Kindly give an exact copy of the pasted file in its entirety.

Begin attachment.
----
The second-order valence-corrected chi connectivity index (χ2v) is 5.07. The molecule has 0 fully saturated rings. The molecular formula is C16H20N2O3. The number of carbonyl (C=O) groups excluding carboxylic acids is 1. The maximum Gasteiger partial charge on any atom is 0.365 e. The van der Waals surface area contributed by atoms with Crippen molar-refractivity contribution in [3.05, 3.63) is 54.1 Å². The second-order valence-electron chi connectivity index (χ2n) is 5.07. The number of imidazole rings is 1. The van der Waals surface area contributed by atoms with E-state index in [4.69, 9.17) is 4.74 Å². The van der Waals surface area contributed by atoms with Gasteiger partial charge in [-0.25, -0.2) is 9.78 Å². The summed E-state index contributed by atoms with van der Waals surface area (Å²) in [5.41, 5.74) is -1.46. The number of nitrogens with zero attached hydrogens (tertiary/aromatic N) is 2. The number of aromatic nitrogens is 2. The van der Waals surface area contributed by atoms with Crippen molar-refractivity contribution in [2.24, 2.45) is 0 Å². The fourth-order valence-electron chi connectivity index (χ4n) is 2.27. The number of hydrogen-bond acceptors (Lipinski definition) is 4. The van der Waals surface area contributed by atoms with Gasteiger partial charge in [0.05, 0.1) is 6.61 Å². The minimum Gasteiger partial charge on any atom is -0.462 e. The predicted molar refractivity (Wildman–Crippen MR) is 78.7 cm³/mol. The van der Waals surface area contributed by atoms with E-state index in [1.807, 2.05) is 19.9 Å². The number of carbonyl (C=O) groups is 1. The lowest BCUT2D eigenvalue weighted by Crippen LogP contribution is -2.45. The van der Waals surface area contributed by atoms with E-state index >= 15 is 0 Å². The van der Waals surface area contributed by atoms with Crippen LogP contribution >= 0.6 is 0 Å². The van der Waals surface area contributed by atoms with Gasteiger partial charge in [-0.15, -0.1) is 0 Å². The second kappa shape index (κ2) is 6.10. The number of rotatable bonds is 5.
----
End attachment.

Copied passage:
The second-order valence-corrected chi connectivity index (χ2v) is 5.07. The molecule has 0 fully saturated rings. The molecular formula is C16H20N2O3. The number of carbonyl (C=O) groups excluding carboxylic acids is 1. The maximum Gasteiger partial charge on any atom is 0.365 e. The van der Waals surface area contributed by atoms with Crippen molar-refractivity contribution in [3.05, 3.63) is 54.1 Å². The second-order valence-electron chi connectivity index (χ2n) is 5.07. The number of imidazole rings is 1. The van der Waals surface area contributed by atoms with E-state index in [4.69, 9.17) is 4.74 Å². The van der Waals surface area contributed by atoms with Gasteiger partial charge in [-0.25, -0.2) is 9.78 Å². The summed E-state index contributed by atoms with van der Waals surface area (Å²) in [5.41, 5.74) is -1.46. The number of nitrogens with zero attached hydrogens (tertiary/aromatic N) is 2. The number of aromatic nitrogens is 2. The van der Waals surface area contributed by atoms with Crippen molar-refractivity contribution in [2.24, 2.45) is 0 Å². The fourth-order valence-electron chi connectivity index (χ4n) is 2.27. The number of hydrogen-bond acceptors (Lipinski definition) is 4. The van der Waals surface area contributed by atoms with Gasteiger partial charge in [0.05, 0.1) is 6.61 Å². The minimum Gasteiger partial charge on any atom is -0.462 e. The predicted molar refractivity (Wildman–Crippen MR) is 78.7 cm³/mol. The van der Waals surface area contributed by atoms with E-state index in [1.807, 2.05) is 19.9 Å². The number of carbonyl (C=O) groups is 1. The lowest BCUT2D eigenvalue weighted by Crippen LogP contribution is -2.45. The van der Waals surface area contributed by atoms with E-state index >= 15 is 0 Å². The van der Waals surface area contributed by atoms with Crippen LogP contribution >= 0.6 is 0 Å². The van der Waals surface area contributed by atoms with Gasteiger partial charge in [-0.15, -0.1) is 0 Å². The second kappa shape index (κ2) is 6.10. The number of rotatable bonds is 5.